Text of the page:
I have never understood how it is possible for almost anyone who writes to objectify his sufferings in the very midst of suffering them; thus I, for example, in the midst of my unhappiness – my head, say, still on fire with unhappiness – sit down and write to someone: I am unhappy. Yes, I can even go beyond that and with the various flourishes I might have talent for, all of which seem to have nothing to do with my unhappiness, ring simple, or contrapuntal or a whole orchestration of changes on my theme. And it is not a lie, and it does not still my pain, it is simply a merciful surplus of strength at a moment when suffering has raked me to the bottom of my being and plainly exhausted all my strength. But then what kind of strength is it?
— Kafka, Diary (via Spurious)
Then as K. still lay absorbed in thought, she started up and began to tug at him like a child: ‘Come on, it’s too close down here’, and they embraced each other, her little body burned in K.’s hands, in a state of unconsciousness which K. tried again and again but in vain to master as they rolled a little way, landing with a thud on Klamm’s door, where they lay among the small puddles of beer and other refuse gathered on the floor. There, hours went past, hours in which they breathed as one, in which their hearts beat as one, hours in which K. was haunted by the feeling that he was losing himself or wandering into a strange country, father than ever man had wandered before, a country so strange that not even the air had anything in common with his native air, where one might die of strangeness, and yet whose enchantment was such that one could only go on and lose oneself further.
— Kafka, The Castle (tr. W. and E. Muir)
‘I seemed to avoid the hole. For a time. It helped to have moved to a pleasanter place. Being near the sea helped. My so-called inner life seemed less oppressive and boring when I looked out at my new town, when I knew I could walk down the street anytime and see nice white buildings and beautiful women and look out over the sea. But I knew it would get worse and I’d get ill again if I weren’t careful. No doubt there were lots of new things to do and people worth meeting, but they seemed distant, opaque. Easier to avoid the effort and sink into routine. I got up and waited for drinking time. If I had work I worked. Sometimes I tried to stretch out the pre-drinking time by walking or running along the seafront. Sometimes I had to do errands or meet someone. The extra pills I took made me tired, and I’d sleep deeply in the afternoon, which also passed the time. I was calm, numb, comfortable, bored. The sun moved from one end of the sky to the other, the wind picked up and died down. Trees grew and died, mountains eroded, seas flowed and ebbed, planets moved in their orbits. Vast inhuman cycles of activity: nothing to do with me. Inactivity or activity, what did it matter in the end? But it did matter, wasn’t that what I ought to have learned by now? I had to get a foothold in the everyday. I often thought about ways to recover a sense of possibility. And of the constant renewal it seemed to demand, a demand that itself seemed almost inhuman. But there was always a discovery to be made: of what was already there, with or without me, before and after me. Life’s splendour, lying in wait, waiting for no one. Sometimes all it took was a single ordinary act or encounter for it to reveal itself.’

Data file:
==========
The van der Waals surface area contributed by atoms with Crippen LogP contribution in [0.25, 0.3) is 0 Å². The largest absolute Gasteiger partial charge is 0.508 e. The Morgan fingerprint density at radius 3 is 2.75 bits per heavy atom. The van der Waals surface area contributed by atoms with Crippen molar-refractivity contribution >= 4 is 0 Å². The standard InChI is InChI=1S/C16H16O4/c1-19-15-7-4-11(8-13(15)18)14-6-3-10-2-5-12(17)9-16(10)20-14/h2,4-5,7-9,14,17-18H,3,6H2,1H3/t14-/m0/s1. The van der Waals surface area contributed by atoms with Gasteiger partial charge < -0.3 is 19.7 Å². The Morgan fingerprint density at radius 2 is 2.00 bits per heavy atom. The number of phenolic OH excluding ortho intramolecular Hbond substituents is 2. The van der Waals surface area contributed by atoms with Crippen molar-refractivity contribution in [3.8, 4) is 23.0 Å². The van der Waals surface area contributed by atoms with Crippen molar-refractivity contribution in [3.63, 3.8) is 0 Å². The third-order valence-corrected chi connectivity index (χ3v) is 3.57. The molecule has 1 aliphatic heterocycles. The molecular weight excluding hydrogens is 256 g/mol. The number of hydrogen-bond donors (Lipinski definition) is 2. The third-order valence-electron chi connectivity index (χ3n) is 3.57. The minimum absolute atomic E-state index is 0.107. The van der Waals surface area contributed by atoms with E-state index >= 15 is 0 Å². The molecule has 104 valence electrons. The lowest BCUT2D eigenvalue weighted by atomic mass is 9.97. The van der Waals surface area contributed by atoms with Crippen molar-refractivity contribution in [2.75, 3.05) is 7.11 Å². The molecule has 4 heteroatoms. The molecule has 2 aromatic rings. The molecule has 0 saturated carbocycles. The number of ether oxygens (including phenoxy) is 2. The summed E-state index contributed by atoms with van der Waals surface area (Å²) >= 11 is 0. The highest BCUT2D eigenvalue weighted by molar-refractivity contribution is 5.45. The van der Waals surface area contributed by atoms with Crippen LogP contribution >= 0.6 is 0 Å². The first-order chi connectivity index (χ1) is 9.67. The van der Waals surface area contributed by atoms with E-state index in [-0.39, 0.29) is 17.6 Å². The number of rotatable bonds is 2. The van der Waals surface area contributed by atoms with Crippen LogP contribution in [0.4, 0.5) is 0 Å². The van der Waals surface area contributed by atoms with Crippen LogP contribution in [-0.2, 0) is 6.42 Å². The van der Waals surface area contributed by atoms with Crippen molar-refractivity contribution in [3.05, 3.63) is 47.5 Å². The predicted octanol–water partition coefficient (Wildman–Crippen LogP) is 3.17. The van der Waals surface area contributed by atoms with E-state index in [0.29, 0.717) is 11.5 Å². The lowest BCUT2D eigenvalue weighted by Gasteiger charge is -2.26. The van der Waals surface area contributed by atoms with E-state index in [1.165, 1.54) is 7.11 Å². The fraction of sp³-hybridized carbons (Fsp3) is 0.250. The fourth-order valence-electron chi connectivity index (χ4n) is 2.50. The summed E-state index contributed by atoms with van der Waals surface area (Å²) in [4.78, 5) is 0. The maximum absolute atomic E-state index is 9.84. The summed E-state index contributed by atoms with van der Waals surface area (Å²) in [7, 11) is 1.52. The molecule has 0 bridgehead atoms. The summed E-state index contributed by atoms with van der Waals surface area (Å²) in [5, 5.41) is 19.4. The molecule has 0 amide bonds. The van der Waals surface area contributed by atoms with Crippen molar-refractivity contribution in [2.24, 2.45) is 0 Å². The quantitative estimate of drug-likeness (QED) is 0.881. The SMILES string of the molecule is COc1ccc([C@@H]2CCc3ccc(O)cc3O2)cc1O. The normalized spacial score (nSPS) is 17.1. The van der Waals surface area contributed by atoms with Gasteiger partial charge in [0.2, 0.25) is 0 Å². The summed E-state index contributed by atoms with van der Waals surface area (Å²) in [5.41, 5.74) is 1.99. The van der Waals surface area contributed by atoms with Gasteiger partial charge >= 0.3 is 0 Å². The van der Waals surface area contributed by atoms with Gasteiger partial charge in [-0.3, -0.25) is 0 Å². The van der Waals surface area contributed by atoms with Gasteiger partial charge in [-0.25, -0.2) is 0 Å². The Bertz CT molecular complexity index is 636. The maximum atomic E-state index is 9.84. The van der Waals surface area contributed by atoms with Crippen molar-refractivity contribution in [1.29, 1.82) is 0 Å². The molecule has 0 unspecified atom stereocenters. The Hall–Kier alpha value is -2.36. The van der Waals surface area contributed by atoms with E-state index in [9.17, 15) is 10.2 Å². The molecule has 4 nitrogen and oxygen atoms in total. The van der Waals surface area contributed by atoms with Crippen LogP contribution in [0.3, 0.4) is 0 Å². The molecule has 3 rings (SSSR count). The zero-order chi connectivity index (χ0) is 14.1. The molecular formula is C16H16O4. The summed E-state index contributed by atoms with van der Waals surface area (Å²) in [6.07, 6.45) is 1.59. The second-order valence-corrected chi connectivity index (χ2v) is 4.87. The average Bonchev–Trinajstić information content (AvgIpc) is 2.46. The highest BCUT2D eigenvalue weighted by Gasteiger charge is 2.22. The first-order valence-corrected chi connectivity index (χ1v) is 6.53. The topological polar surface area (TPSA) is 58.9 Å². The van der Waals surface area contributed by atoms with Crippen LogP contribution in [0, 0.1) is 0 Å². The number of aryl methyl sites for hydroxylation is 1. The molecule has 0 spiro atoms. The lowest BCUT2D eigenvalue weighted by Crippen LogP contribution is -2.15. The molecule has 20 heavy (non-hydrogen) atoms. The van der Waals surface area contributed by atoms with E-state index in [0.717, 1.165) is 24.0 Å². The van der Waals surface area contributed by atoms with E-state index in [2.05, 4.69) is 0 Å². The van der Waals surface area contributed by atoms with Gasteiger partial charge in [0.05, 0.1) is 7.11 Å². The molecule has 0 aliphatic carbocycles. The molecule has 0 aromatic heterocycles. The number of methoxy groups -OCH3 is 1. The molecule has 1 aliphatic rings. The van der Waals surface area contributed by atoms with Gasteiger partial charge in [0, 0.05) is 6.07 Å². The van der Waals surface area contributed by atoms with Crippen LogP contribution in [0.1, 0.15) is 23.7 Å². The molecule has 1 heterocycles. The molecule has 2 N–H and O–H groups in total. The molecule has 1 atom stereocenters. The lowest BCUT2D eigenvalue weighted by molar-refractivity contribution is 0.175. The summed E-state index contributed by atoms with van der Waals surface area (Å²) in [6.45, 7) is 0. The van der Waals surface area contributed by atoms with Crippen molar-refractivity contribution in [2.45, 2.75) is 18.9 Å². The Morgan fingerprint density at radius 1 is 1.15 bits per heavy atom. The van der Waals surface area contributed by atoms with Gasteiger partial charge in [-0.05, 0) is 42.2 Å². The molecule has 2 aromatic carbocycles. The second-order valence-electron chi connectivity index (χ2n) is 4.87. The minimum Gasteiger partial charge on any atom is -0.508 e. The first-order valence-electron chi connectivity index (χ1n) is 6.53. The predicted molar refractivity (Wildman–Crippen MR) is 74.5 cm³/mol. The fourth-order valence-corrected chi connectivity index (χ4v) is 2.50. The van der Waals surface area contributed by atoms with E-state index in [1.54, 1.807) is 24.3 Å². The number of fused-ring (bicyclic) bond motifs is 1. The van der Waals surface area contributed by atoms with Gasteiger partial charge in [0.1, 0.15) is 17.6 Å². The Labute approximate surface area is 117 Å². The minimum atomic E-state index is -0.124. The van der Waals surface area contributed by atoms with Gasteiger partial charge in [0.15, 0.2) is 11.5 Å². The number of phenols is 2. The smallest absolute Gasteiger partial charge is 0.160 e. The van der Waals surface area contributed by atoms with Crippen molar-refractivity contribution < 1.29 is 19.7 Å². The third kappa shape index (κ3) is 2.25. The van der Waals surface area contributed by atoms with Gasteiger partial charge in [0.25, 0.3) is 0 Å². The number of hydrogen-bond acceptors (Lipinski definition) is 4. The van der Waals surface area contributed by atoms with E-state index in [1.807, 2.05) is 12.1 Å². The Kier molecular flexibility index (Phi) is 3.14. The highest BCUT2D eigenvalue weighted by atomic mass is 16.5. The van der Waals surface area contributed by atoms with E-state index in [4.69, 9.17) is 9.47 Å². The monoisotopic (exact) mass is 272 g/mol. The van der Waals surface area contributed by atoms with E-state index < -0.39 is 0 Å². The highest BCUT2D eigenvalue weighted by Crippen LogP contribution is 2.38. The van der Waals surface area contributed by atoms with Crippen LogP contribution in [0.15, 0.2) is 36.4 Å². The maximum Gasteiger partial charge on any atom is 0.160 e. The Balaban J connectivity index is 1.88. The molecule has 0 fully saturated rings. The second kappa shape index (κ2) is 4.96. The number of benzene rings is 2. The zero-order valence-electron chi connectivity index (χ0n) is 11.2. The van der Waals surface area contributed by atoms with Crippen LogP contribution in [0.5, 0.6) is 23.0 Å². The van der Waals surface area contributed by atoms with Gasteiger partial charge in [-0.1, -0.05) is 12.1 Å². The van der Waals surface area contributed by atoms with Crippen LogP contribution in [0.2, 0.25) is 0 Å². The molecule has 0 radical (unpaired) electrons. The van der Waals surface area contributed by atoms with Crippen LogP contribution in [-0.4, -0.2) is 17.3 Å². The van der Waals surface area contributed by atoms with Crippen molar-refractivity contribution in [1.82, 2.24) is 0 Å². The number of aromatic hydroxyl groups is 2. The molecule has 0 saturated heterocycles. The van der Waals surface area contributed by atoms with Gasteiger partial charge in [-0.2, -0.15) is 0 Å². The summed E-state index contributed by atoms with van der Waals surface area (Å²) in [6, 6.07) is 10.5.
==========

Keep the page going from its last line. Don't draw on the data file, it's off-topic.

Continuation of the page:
‘I couldn’t earn or predict it. Sometimes I got lucky and things came together, sometimes the current beneath acts and events carried me with it. I lived on despite myself. You lived on with and without me, anonymously.’
‘My nerves are bad to-night. Yes, bad. Stay with me.
‘Speak to me. Why do you never speak? Speak.
‘What are you thinking of? What thinking? What?
‘I never know what you are thinking. Think.’
I think we are in rats’ alley
Where the dead men lost their bones.
‘What is that noise?’
The wind under the door.
‘What is that noise now? What is the wind doing?’
Nothing again nothing.
‘You know nothing? Do you see nothing? Do you remember
Those are pearls that were his eyes.
‘Are you alive, or not? Is there nothing in your head?’
— T.S. Eliot, ‘The Waste Land’
Anxiety is narcissism and narcissism is anxiety. Far from being dispersed, the anxious, ontologically insecure self not only persists but is amplified in the world. This is the strange logic of anxiety: it simultaneously fragments the unity of the self while also placing that fragmentation at the centre of things. Indeed, anxiety’s ‘threat’ to self is at the same time a vindication of the self as a centre, a fundamental commitment to the narcissism of selfhood. Because of this fragmented centre, the world of the anxious subject takes as its point of departure an exaggerated, hyper-real view of things, in which perception and attention are drawn back to the anxious subject.
— Dylan Trigg, Side Effects